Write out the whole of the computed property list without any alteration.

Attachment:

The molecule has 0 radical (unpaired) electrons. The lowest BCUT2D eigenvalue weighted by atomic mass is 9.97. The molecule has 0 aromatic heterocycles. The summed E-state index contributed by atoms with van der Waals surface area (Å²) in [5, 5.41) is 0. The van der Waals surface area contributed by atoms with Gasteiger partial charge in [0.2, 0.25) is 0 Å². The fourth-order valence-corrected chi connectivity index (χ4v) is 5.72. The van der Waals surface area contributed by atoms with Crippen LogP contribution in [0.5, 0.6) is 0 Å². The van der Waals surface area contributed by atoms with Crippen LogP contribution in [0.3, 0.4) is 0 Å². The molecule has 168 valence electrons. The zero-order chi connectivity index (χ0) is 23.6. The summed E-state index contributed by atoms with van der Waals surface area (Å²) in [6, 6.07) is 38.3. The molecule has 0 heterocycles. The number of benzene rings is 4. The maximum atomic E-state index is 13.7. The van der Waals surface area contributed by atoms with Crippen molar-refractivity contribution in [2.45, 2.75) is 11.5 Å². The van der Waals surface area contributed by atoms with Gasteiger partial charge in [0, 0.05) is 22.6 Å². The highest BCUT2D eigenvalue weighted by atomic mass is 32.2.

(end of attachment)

The molecule has 0 radical (unpaired) electrons. The lowest BCUT2D eigenvalue weighted by atomic mass is 9.97. The molecule has 0 aromatic heterocycles. The summed E-state index contributed by atoms with van der Waals surface area (Å²) in [5, 5.41) is 0. The van der Waals surface area contributed by atoms with Gasteiger partial charge in [0.2, 0.25) is 0 Å². The fourth-order valence-corrected chi connectivity index (χ4v) is 5.72. The van der Waals surface area contributed by atoms with Crippen LogP contribution in [0.5, 0.6) is 0 Å². The van der Waals surface area contributed by atoms with Crippen LogP contribution in [0.3, 0.4) is 0 Å². The molecule has 168 valence electrons. The zero-order chi connectivity index (χ0) is 23.6. The summed E-state index contributed by atoms with van der Waals surface area (Å²) in [6, 6.07) is 38.3. The molecule has 0 heterocycles. The number of benzene rings is 4. The maximum atomic E-state index is 13.7. The van der Waals surface area contributed by atoms with Crippen molar-refractivity contribution in [2.45, 2.75) is 11.5 Å². The van der Waals surface area contributed by atoms with Gasteiger partial charge in [0, 0.05) is 22.6 Å². The highest BCUT2D eigenvalue weighted by atomic mass is 32.2.